Demand for modern slavery victim support continues to grow - 185% rise in victims since 2011

published on 14 Oct 2015

A new report today reveals continued dramatic growth in victims of modern slavery requiring support from The Salvation Army. The report outlines key data gathered during the fourth year of The Salvation Army’s Government contract through which it has managed the delivery of specialist support services to adult victims of modern slavery and human trafficking identified in England and Wales since July 2011.

Key points from the report are outlined below (see below for a more detailed overview and a full copy of the report is available on request).

Just under 3,000 people have been supported by The Salvation Army and its partners between July 2011 and June 2015. During the fourth year, 1,097 people (730 women, 366 men, 1 transgender) were supported which is close to the total number of people supported during the first three years of the contract. There has been an increase of 185% on those supported in the first year (378). Most people (43%) referred to The Salvation Army had been subjected to sexual exploitation. 36% were subjected to labour exploitation and 14% to domestic servitude. For the second year running the highest number of female victims came from Albania (230) and the second highest from Nigeria (120). Most male victims were from Eastern Europe (Poland, 81); (Romania, 47); (Slovakia, 44). There was another increase in the number of victims from the UK (36 as compared to 29 in year 3 and 10 in year 2).

In a year which saw the number of female victims of sexual exploitation from Albania increase from 140 to 230 the number of victims of sexual exploitation once more overtook those subjected to labour exploitation. 

Most referrals came once again from Home Office departments, primarily those departments dealing with asylum claims, the Police and Non-Governmental Agencies. The Salvation Army assisted the police with operations across England and Wales, in many instances deploying Salvation Army personnel on site to provide immediate support to potential victims and undertake initial assessments before transporting them to safe accommodation.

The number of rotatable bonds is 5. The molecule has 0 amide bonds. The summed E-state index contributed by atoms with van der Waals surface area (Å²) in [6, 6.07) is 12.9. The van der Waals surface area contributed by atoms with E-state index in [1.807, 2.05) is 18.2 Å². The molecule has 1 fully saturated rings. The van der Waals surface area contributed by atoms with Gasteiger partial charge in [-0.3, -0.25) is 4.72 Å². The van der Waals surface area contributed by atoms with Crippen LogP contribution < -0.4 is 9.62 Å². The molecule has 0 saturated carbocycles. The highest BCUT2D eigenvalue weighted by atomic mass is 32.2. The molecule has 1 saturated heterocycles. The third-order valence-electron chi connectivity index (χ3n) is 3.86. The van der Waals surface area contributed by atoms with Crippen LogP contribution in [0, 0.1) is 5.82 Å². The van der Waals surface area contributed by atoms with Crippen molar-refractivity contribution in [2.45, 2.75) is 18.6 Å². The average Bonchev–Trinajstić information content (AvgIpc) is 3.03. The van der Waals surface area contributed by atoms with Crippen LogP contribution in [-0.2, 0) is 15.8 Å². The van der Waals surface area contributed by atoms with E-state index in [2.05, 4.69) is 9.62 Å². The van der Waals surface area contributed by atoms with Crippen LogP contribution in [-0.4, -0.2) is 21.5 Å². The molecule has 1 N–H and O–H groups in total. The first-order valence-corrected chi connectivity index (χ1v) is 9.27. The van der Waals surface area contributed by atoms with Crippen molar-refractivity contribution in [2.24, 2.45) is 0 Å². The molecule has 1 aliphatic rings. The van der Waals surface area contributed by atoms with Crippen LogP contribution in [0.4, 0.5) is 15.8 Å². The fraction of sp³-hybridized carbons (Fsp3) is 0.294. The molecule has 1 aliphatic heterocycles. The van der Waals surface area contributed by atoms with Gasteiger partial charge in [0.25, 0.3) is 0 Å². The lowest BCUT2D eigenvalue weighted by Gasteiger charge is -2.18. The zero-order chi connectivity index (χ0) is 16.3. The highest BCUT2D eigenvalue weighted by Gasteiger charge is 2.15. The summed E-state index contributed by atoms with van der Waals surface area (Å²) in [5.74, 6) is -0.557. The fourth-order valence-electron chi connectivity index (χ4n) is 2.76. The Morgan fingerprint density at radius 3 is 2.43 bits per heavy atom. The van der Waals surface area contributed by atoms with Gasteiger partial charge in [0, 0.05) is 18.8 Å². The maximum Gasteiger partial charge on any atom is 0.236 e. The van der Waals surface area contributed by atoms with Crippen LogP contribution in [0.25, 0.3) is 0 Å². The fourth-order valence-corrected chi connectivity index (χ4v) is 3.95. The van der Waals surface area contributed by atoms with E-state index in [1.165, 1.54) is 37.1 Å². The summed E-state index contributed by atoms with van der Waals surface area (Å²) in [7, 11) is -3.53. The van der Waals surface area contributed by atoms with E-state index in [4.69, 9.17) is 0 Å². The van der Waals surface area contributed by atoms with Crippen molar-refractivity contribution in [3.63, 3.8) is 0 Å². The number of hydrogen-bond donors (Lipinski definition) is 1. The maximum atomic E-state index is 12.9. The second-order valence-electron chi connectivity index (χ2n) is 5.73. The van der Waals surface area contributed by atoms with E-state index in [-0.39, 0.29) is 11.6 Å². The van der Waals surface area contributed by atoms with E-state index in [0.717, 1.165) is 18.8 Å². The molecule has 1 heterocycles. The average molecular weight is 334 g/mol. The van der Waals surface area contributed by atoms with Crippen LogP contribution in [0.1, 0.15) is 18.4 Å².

Anne Read, The Salvation Army’s Director of Anti Trafficking and Modern Slavery said:

“In 2015 The Salvation Army’s commitment to fight the scourge of slavery and human trafficking is as strong today as it was 150 years ago when our work started in the East End of London. The fight continues in each of the 127 countries in which we work as the need and resources allow. We were privileged this year to be awarded the new Modern Slavery Victim Care and Coordination contract which means we can continue to work with our partner organisations to meet the needs of the ever growing number of people being referred to our service from England and Wales. We welcome the new measures and awareness generated when the Modern Slavery Act came into force in March 2015 but there is more to be done to increase the offence against the perpetrators of these crimes and to secure the safety and the best outcome for people currently trapped in slave-like conditions – unable to escape and forced to do things against their will.”

In addition to the Government contract The Salvation Army has established a Victim Care Fund, supported by charitable donations, through which it has been able to increase the level of support to survivors of modern slavery. It is highly valued by survivors, particularly at the critical point when they move on from the service or where no other funding is available and is also used to fund innovative schemes for improved support and additional bespoke training for staff. This year the Victim Care Fund has provided help in many forms including clothing, maternity and baby items, household equipment, therapeutic activities, transport and education and training.

Read our Anti-Human Trafficking Year 4 report here